And for those who oppose the ACA because they think it’s harmful to business: If you’re worried about businesses having to navigate the complicated terrain of government regulation, isn’t having one law that applies to businesses no matter where they are in the country a lot simpler than businesses having to figure out which of the 50 different sets of rules applies to them?  Under such a system, what happens to businesses that operate in multiple states?  Do they have to treat employees differently based on their state of residence/employment?  Or would businesses be under only the jurisdiction of the state in which they are headquartered, thus creating perverse incentives for states to “race to the bottom” of health care requirements to attract businesses?

Mitt Romney will continue to assail the ACA as a “bad law” and criticize it for a lack of workability.  He has a right to do so — implementation of an overhaul of an industry that makes up 1/6 of the economy is inherently complicated.  But his implication — that 50 different laws passed by 50 different states is somehow more workable and will be easier for patients and businesses to deal with — well, to borrow a phrase used recently by Antonin Scalia: it boggles the mind.

Did Obama dig his own grave on health care?

Krugman thinks so.  He sounds at least a little prophetic here back in December of 2007 during the Democratic primary — this is in response to then-Senator Obama criticizing the individual mandate portions of the health care plans of both Hillary Clinton and John Edwards:

[L]ately Mr. Obama has been stressing his differences with his rivals by attacking their plans from the right — which means that he has been giving credence to false talking points that will be used against any Democratic health care plan a couple of years from now.

Mr. Obama’s health plan is weaker than those of his Democratic rivals, but it’s infinitely superior to, say, what Rudy Giuliani has been proposing. My main concern right now is with Mr. Obama’s rhetoric: by echoing the talking points of those who oppose any form of universal health care, he’s making the task of any future president who tries to deliver universal care considerably more difficult.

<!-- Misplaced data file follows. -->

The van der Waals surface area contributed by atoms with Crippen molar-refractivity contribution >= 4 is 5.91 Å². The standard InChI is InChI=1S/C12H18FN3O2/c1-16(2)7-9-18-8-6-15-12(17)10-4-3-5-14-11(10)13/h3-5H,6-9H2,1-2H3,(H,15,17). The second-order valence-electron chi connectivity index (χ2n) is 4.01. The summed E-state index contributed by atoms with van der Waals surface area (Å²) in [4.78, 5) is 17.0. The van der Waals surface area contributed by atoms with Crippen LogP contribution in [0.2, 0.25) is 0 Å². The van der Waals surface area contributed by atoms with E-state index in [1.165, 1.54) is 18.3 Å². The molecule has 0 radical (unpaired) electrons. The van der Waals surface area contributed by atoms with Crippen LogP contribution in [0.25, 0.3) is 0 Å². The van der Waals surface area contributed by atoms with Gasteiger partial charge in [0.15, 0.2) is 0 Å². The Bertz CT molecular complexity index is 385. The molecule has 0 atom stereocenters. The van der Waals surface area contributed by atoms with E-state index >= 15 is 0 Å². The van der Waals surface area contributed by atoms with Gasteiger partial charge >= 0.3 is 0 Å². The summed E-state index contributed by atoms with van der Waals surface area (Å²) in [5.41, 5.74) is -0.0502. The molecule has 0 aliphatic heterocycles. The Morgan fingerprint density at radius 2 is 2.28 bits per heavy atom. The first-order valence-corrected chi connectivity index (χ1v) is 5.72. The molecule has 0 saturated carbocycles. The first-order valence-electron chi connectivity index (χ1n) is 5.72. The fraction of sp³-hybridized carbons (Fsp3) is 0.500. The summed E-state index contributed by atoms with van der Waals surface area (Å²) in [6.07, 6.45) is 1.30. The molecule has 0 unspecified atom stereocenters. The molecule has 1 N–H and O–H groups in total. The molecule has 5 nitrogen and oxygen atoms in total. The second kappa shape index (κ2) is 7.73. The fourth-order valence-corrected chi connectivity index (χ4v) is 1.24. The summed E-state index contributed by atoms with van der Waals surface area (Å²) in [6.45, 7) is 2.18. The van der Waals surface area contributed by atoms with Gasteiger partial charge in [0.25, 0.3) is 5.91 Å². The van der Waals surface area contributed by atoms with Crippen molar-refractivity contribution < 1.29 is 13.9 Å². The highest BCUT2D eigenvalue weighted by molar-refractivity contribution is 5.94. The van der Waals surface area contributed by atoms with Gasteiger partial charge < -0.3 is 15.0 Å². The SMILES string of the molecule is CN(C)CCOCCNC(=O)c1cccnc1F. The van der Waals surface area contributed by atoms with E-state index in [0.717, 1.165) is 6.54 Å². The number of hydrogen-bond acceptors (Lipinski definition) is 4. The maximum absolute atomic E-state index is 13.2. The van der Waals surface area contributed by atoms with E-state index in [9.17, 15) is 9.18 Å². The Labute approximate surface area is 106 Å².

I agree the fact that Republicans can run ads with clips of Obama speaking out against the individual mandate is politically unsightly.  But I don’t think the Republican attacks are really that dependent on the notion that “even Obama said this was a bad idea.”  Up to this point they’ve focused a lot on the fact that the mandate was unconstitutional.  With that option now gone, it looks like they’ll turn to attacking the ACA as a “massive tax increase.”  Neither of these are dependent on Obama’s prior opposition to the mandate.  They would stick just as easily even if the president had never been on the other side of the issue.

With regards to the idea that Obama gave Republicans talking points to use against him: this sort of implies they wouldn’t have come up with anything bad to say about it if he hadn’t given them these ideas.  If there’s anything these last few years have proven, it’s that Republicans can pretty well come up with lines of attack on the president on their own; in other words, they would have thought of them anyway.

So, in retrospect, it doesn’t look like Obama’s opposition to an individual mandate during the Democratic primaries has hurt him that much.  Still, the role reversal of Mitt Romney and Barack Obama on the mandate issue is remarkable.  More on that later.

Starting Somewhere

I’ve been thinking of doing this for a while, but the SCOTUS decision today was the impetus.  Basically, I think thoughts sometimes, and people say it’s good for you to let them out.  So I’m giving it a try for a while.

It’s going to be mostly political — a mix of policy and politics, with an emphasis on messaging and strategy.  Both analysis of what the candidates are saying and what I think they should be saying.  My hope is that I can channel my energy here and thus avoid trolling on Facebook, a place where the waters are rougher and most people (understandably) don’t care what I think.

So let this (futile) venture begin.